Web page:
Digital Mindfulness Podcast: Creating a Mindful Business. Lawrence Ampofo, a thought leader on the impact of digital technologies on humans and society, interviews Joe Burton, CEO of Whil.com, Jim Gimian, co-Founder of Mindful Magazine and Mindful.org, and Erick Randolph, producer of the Mindful Business Conference in New York.
Here’s an excerpt of their conversation on the importance of cultivating mindfulness at work:
Lawrence Ampofo: Lay people are kind of afraid of mindfulness and the whole culture behind mindfulness. And a lot of people are really afraid of the fact that it’s going to take a lot of their time to get into a practice. I’m wondering if you could share, why is mindfulness, especially for professionals, an important practice to cultivate?
Joe Burton: I had the exact same fears as someone who’s spent his entire career working inside a public company. I was very concerned that mindfulness, and getting into a meditation practice, was sort of “hippie-dippy,” or would somehow cause me to lose my edge. And what I found was the exact opposite. For me, it was really the science of mindfulness and the data behind all of the clinical trials and research and studies correlating mindfulness with a wide array of health and performance benefits. And when I initially got into a practice, I’d say it probably took me about two or three months until things really started to click, I started to see improvements in my relationships and my sleep, and the issues I was having with back pain. But I had to get through that “oh no! It’s going to be hippy dippy” aspect. What I found is you can find different flavors of mindfulness and different types of trainers. And, you know our focus is truly on the secular side of things, but you can also find trainers who are interested in the spiritual side of things. But actually trying it, and the science, is what got me over the initial hurdle to find out it’s not a big concern for professionals.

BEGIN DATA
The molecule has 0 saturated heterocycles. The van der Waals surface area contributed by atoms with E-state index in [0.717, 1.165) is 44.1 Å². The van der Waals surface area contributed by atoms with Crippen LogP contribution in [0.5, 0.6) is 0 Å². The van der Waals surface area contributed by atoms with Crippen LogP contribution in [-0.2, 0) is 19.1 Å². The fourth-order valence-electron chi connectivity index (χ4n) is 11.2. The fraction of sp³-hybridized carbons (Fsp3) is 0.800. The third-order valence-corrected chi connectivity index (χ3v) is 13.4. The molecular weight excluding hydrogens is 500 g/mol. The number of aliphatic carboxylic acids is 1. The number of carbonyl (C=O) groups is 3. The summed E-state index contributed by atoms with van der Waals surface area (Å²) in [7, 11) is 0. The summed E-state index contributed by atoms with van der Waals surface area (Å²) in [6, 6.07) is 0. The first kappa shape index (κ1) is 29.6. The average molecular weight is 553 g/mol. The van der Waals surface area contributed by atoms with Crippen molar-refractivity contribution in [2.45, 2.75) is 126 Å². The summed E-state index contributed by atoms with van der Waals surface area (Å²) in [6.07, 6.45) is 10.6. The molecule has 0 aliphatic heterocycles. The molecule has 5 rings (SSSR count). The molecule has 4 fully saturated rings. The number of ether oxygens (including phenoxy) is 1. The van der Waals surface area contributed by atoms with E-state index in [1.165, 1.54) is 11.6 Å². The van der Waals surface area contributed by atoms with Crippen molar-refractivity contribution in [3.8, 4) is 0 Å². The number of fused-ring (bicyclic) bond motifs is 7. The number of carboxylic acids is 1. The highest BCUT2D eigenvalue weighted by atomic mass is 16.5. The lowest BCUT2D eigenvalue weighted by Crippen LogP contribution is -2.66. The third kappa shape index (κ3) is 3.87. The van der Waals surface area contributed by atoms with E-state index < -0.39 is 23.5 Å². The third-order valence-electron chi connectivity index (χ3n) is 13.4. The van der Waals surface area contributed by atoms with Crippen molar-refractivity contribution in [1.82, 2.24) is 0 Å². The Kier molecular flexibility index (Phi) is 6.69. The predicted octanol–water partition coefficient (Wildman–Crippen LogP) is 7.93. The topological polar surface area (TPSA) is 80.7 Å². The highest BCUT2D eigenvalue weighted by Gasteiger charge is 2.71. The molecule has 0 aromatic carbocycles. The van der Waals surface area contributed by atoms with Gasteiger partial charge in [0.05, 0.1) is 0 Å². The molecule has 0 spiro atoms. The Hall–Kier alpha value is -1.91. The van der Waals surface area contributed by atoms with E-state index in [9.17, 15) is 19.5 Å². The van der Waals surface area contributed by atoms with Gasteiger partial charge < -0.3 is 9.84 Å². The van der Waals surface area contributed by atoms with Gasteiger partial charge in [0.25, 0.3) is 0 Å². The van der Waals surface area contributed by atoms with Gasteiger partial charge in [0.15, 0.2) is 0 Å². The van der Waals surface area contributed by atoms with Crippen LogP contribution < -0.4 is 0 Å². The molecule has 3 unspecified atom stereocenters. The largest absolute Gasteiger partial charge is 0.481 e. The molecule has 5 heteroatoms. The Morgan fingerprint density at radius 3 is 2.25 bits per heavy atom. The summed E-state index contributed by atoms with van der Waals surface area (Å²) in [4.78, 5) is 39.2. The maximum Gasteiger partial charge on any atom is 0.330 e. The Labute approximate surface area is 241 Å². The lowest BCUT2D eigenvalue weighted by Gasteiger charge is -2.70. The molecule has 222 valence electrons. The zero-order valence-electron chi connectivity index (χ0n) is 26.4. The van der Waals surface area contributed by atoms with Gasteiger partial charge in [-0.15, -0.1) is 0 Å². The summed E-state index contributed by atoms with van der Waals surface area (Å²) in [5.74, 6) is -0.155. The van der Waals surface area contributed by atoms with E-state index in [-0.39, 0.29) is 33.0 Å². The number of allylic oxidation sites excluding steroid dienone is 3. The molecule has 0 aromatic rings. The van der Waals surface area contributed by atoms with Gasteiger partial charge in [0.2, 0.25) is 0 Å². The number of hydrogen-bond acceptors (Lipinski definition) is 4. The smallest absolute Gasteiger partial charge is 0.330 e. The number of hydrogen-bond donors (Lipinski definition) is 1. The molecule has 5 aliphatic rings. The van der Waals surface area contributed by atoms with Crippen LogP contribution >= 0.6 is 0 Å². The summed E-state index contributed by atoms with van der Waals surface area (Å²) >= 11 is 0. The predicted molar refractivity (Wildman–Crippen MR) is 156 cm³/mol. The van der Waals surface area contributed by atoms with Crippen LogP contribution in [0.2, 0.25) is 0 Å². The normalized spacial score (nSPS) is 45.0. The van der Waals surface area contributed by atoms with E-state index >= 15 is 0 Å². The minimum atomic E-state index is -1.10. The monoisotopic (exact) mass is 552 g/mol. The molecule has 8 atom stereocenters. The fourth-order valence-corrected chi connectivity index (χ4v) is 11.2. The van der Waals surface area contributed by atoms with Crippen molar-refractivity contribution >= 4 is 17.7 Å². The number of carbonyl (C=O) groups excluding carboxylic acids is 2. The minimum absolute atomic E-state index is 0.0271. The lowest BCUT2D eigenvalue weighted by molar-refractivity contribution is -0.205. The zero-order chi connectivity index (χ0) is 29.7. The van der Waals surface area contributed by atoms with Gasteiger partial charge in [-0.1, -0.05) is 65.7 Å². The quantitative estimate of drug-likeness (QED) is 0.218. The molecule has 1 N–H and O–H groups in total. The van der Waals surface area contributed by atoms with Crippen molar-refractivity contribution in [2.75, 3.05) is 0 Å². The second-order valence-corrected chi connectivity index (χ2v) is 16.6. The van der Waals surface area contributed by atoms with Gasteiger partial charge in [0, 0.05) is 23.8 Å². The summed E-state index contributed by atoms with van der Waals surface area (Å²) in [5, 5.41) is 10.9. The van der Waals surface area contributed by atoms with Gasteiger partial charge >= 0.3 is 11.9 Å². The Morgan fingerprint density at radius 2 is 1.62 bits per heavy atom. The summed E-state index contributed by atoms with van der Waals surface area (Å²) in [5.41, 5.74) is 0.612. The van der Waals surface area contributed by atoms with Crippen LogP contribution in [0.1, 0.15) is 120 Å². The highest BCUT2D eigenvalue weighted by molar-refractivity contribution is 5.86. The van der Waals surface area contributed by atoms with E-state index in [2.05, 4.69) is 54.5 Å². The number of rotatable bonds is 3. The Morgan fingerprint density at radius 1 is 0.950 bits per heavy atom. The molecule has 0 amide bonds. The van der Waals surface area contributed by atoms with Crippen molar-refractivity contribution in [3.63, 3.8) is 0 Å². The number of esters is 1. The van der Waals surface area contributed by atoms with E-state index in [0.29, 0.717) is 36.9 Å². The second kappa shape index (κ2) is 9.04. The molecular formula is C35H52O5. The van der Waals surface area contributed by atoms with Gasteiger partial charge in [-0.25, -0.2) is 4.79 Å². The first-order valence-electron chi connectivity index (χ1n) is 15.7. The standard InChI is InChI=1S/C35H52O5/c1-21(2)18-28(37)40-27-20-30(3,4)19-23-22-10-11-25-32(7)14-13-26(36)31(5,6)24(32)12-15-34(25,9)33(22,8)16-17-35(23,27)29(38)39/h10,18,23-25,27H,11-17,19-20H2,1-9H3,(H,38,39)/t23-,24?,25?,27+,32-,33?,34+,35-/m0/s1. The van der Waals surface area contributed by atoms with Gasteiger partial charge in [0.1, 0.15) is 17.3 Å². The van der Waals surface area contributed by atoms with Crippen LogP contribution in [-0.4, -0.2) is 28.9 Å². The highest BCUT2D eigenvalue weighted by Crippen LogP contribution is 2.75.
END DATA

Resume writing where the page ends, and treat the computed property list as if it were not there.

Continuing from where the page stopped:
Jim Gimian: I’d add to that excellent overview that, as the field is developing, those presenting mindfulness applications for busy professionals are finding very creative ways to integrate it into what folks are already doing. I mean, the great fear is who has time to add yet another discipline or practice or something you have to make a considerable time commitment to? But we see, almost every week, new ways that these practices are woven into meetings, for example, where people are hassled about going to meetings, hassled about leaving their phones unattended during the meetings, and by the time the meeting is halfway over they are already starting to think about the next meeting. And consequently, you have five people or seven people around a circle, none of whom have actually been present and attended to the work at hand. So, it’s not really very productive. So, now many, many places are instituting a moment of quiet reflection at the beginning of a meeting. Giving people the opportunity to gather themselves, and bring their full attention and creativity to the point at hand. And so, therefore, that meeting is much more effective and productive and you don’t have as many bits and pieces left over after you spent the time. And you can then move on to the next item of business. So, in the end, short applications wind up being timesavers to greater effectiveness, bringing attention to the matter at hand.
Erick Randolph: Well, the two experts have spoken, but I’ll echo much of what was said, but also chime in that during our production process for this conference we went out and we interviewed about 150 people at different corporations all across the country and in some cases around the world. Much of what we heard was that mindfulness has garnered enough attention that it’s moved from being very fringe and and kind of dangerous, to know just sort of odd, and it’s on its way to becoming mainstream. So, the conversation is less about telling people that mindfulness exists but rather demonstrating the research that is growing by leaps and bounds every year, of the positive impact that mindfulness can have in the various elements of your life in general, but also specifically in your business life. The way that it can, and I always couch this as “can impact,” it’s very important not to draw any direct causal links, that it can affect your attention, and it can affect your conversations, your interactions, your interpersonal skills. It can affect your performance or your reactions to feedback, and your ability to lead. All of these things are skills that are identified as highly critical in the business world in order to be successful.